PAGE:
(khanqas, rubut), which he considers only in the role of material assistance to students and teachers

(board and lodging).


Thus indirectly, and several centuries in advance, he confirms one of the

invariable structural features of the education system in Muslim societies, namely the precarious

nature of its institutions.


1. The author’s original title was ‘Education in Ibn Khaldun’s Muqaddima’.

2. Abdesselam Cheddadi (Morocco). Professor in the Faculty of Educational Sciences at the University Muhammad

V, Rabat; former Associate Head of Studies at the Ecole des Hautes Etudes en Sciences Sociales, Paris.

Translator of the autobiography of Ibn Khaldun under the title Le voyage d’occident et d’orient [The Journey to

West and East] (1980), extracts from the Kitab al-Ibar, under the title Peuples et nations du monde [The World’s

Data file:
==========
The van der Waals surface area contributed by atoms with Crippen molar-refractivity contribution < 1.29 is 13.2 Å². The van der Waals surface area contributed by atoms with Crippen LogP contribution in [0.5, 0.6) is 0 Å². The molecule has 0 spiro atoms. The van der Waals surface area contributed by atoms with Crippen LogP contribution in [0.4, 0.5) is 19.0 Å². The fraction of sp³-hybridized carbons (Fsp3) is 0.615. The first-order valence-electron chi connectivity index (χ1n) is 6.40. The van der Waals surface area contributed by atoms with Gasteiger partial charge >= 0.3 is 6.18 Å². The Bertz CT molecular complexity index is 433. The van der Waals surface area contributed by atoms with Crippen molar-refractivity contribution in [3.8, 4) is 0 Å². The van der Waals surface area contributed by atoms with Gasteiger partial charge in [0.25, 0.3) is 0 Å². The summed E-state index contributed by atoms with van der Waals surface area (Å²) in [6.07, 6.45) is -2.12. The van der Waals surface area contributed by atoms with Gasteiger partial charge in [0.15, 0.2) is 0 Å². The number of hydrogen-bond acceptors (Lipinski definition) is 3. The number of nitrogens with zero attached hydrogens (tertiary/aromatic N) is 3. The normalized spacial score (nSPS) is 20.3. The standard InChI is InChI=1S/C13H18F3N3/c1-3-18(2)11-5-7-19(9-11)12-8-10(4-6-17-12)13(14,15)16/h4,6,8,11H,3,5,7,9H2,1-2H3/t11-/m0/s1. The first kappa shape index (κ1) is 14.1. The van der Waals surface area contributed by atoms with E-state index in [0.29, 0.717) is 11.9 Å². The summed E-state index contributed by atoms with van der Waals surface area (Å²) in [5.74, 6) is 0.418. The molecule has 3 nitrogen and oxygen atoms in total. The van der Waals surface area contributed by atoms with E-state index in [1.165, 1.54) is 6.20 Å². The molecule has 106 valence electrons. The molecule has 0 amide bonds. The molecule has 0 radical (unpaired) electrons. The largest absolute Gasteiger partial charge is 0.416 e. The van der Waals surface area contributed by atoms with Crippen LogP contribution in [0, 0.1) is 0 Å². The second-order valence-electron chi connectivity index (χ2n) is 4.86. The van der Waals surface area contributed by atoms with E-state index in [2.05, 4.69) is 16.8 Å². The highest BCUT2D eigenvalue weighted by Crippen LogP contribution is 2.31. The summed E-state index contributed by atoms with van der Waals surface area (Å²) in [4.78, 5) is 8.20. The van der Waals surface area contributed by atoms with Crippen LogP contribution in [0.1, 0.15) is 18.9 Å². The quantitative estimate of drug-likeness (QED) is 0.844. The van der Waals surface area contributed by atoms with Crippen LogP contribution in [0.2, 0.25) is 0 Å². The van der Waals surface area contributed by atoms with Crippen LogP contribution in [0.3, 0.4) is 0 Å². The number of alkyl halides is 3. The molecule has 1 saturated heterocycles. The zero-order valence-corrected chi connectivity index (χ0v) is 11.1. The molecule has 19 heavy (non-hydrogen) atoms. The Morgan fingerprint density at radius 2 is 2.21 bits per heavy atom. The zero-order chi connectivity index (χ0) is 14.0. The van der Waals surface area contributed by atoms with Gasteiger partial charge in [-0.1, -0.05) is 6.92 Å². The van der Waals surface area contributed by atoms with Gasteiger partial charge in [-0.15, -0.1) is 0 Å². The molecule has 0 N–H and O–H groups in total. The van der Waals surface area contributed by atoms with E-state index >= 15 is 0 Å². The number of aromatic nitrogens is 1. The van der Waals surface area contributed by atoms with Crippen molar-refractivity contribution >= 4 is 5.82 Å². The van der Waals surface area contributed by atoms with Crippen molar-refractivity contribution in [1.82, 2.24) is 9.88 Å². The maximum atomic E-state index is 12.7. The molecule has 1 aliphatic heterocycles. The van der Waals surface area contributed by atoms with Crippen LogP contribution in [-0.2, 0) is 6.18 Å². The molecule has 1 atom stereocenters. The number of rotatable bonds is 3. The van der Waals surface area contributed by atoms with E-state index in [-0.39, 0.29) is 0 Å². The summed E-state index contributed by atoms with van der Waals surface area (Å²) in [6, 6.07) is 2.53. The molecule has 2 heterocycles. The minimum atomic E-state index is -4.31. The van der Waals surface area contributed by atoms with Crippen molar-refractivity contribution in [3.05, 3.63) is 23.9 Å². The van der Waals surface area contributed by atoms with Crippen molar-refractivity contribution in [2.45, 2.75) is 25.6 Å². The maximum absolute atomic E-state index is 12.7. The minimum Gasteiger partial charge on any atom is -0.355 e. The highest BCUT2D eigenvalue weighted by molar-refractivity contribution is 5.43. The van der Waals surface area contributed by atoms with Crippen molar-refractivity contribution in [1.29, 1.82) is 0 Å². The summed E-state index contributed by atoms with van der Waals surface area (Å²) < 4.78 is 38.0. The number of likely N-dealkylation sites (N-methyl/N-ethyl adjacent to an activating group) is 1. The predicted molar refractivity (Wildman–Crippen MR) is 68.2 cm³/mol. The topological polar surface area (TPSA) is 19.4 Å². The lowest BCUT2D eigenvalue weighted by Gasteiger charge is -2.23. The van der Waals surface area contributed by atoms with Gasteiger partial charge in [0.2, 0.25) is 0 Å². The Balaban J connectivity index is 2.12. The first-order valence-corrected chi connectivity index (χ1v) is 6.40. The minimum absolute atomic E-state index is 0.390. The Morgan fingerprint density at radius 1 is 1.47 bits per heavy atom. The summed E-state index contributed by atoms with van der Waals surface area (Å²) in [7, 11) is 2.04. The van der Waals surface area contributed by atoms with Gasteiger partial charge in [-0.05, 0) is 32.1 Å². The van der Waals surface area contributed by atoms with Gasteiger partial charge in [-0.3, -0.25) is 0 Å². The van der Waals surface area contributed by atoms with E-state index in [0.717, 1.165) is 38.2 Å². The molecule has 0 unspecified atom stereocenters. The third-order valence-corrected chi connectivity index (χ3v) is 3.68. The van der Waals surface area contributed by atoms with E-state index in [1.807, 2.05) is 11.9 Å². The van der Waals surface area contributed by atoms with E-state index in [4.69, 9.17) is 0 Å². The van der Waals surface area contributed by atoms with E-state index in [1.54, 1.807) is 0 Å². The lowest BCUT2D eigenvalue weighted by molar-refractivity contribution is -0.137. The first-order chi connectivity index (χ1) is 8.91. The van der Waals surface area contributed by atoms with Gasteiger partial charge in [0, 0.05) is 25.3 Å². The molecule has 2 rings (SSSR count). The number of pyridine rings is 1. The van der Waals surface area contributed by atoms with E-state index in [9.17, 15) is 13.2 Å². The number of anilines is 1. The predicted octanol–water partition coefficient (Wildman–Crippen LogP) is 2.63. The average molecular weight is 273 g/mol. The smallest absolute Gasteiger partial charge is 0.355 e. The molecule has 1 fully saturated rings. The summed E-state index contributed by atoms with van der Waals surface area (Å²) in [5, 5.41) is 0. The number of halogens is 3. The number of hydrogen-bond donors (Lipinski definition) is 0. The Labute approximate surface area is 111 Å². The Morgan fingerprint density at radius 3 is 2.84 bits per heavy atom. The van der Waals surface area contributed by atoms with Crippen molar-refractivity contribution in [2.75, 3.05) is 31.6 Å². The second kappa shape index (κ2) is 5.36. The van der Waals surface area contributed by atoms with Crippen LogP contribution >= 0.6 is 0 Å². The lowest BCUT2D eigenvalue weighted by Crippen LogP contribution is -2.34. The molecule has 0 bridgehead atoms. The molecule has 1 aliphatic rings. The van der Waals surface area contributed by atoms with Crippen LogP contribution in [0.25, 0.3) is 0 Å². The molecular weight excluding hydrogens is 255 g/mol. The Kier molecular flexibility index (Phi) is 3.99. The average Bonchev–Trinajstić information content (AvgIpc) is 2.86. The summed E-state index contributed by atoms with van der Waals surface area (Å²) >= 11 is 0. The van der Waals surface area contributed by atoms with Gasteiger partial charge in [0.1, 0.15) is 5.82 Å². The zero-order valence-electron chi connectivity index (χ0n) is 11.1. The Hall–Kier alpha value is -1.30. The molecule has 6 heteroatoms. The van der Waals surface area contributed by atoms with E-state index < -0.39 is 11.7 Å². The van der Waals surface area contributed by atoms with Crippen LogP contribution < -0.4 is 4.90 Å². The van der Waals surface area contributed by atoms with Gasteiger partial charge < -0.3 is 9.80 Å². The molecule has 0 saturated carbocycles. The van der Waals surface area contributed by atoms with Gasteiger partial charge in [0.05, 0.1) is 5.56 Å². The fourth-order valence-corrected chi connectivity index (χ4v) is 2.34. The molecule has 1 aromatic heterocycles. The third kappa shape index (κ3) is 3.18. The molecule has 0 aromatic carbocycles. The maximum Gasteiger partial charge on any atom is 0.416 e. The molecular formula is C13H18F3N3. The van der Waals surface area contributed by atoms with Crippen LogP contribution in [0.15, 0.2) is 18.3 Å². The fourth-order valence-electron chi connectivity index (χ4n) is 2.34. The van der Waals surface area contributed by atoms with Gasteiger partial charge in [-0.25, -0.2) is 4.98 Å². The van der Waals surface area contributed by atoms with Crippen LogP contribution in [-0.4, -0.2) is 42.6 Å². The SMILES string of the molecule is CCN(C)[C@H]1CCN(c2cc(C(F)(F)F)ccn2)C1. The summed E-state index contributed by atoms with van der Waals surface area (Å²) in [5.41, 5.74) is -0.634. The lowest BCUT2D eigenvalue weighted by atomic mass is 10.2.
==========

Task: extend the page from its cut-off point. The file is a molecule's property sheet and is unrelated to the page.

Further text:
Peoples and Nations] (2 vols., 1986), and numerous studies on aspects of the thought of Ibn Khaldun. At present

preparing a new translation of the Muqaddima and of the History of the Arabs and Berbers of the Maghrib (to be

published by Editions Gallimard, Paris).

3. Cf. E. Gellner, Nations and nationalism, Oxford, Basil Blackwell Ltd., 1983, p. 11-18, 29-35.

4. Cf. G. Makdisi, The Rise of Colleges, Edinburgh, Edinburgh University Press, 1981; The Rise of Humanism in

Classical Islam and the Christian West, Edinburgh, Edinburgh University Press, 1990.

5. See H.J. Cohen, The Economic Background and Secular Occupations of Muslim Jurisprudents and Traditionists

in the Classical Period of Islam (until the Middle of the Eleventh Century), J.E.S.H.O., January 1970, p. 16-61;

J.E. Gilbert, The Ulama of Medieval Damascus and the International World of Islamic Scholarship, Ph.D.

dissertation, Ann Arbor, University Microfilms, 1977.

6. G. Makdisi, op. cit.9

7. See particularly Ara’ ahl al-madina al-fadila [The Opinions of the Inhabitants of the Virtuous City] and Kitab